Last Friday, Alfie Kohn spoke at the MCTE 2006 Conference. There were many points that he made about standards, assessments, and accountability, most of which I agreed with, some of which I would want to take issue. However, there were a few research studies that he mentioned (and that I would like to get full citations on, so I might check his website) that had interesting things to say about teaching and learning when under pressure for standardized assessment.
In the first example, two groups of teachers were given different instructions. The first was told that their students would be tested and that they would be held accountable for how well their students did on the test. The second were told that there students would be tested as well, but told to teach in order to maximize learning. Guess what group did better? No surprise, group two did better.
In the second example, he discussed how shallow thinking students and deeper thinking students (as measured by a test of cognitive ability) did on standardized tests. Interestingly, the deeper thinkers did worse, often because they could see how different multiple choice selections could all be viable, depending on interpretation. He made this point in the sense that if you see MEAP scores going up in a district, you should be worried about the quality of thinking that is going on in that district.
There were many other examples, but the final one that I will mention here is that those who design the tests try to make them so that some students, usually the deeper thinkers, will be tricked (no surprise there). What was surprising, though, was that the variation on any given test that any student takes can vary by significant degrees on any given day. Moreover, districts can have a natural drifting of scores from year-to-year (anywhere from 30 to 50%), and statisticians expect this to be natural. In other words, no one will ever reach 100% proficiency (the goal of NCLB).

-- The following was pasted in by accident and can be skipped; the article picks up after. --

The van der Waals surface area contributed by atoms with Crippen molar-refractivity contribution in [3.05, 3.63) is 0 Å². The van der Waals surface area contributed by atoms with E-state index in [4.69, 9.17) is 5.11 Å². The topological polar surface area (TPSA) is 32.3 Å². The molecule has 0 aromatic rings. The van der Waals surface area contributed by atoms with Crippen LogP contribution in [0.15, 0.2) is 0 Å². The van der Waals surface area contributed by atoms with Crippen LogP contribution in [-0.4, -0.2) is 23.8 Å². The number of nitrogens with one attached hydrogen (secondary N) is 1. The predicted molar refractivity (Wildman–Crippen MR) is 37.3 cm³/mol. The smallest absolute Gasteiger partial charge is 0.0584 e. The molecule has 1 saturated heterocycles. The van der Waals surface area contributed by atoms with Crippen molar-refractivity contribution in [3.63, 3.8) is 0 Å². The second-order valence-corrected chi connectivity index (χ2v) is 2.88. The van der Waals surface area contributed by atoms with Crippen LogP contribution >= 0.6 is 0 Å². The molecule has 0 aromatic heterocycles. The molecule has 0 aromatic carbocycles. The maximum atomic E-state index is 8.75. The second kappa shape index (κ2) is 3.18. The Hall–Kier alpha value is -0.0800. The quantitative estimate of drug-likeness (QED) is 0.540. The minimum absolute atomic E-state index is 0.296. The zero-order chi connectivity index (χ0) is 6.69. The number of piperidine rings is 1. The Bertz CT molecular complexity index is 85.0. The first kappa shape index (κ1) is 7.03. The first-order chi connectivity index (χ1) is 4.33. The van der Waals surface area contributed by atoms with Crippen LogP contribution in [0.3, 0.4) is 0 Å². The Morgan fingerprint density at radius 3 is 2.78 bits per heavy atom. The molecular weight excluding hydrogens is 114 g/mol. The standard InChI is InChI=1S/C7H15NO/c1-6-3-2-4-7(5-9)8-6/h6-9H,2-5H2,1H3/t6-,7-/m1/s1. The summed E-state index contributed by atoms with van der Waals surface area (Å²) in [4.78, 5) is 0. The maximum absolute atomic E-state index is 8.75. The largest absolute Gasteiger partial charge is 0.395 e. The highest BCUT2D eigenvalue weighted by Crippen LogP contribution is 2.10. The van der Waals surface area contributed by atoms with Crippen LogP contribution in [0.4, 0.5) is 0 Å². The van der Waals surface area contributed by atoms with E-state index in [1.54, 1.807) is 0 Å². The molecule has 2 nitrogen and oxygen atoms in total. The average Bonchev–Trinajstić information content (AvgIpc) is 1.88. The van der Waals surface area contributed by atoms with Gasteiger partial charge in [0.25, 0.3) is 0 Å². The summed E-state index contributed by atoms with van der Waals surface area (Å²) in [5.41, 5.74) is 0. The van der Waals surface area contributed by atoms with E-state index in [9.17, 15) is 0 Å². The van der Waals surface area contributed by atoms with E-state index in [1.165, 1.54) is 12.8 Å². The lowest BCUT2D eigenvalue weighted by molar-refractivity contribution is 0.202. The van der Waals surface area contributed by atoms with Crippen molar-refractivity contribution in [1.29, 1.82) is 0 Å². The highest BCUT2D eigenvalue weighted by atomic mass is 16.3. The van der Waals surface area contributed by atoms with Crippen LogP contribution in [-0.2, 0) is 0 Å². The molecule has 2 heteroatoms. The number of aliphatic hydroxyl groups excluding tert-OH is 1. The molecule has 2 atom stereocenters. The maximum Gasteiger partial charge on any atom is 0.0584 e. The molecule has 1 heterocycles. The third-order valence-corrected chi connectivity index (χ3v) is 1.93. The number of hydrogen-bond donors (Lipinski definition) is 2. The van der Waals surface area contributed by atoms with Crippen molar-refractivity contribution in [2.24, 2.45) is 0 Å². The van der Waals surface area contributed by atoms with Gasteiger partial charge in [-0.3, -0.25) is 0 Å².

One point that he made about standards in general and Michiganâ€™s standards in particular was bothersome. He said that the best standards are vague outlines of what teachers can do, yet then went on to criticize the Michigan Grade Level and High School Content Expectations. Maybe it is because I have worked on MEAP committees and I have tried to integrate these standards into the assessment in the best way I know how. Maybe it is because I know colleagues who fought to keep these expectations as vague as possible, resisting the notion of parsing them out by grade level in the high school. Or, maybe it is because I think that we do, at some level, have to have some direction about what and how to teach. Whatever the reason, I think that he was a bit harsh on the Michigan standards, but I think most of that criticism was aimed at Granholm and her insistence that we get accreditation from Achieve.org. He didnâ€™t have much to say about Dick â€œDeVoucherâ€ either, so it is tough to say exactly what is going on with all that.
At any rate, it was a provocative talk and I am glad that we have people like Kohn out on the edge pushing us on all these issues. Next year, Kathy Yancey comes to keynote the conference, so I am looking forward to that already.
Next upâ€¦ NCTE/NWP in Nashville in six short weeks.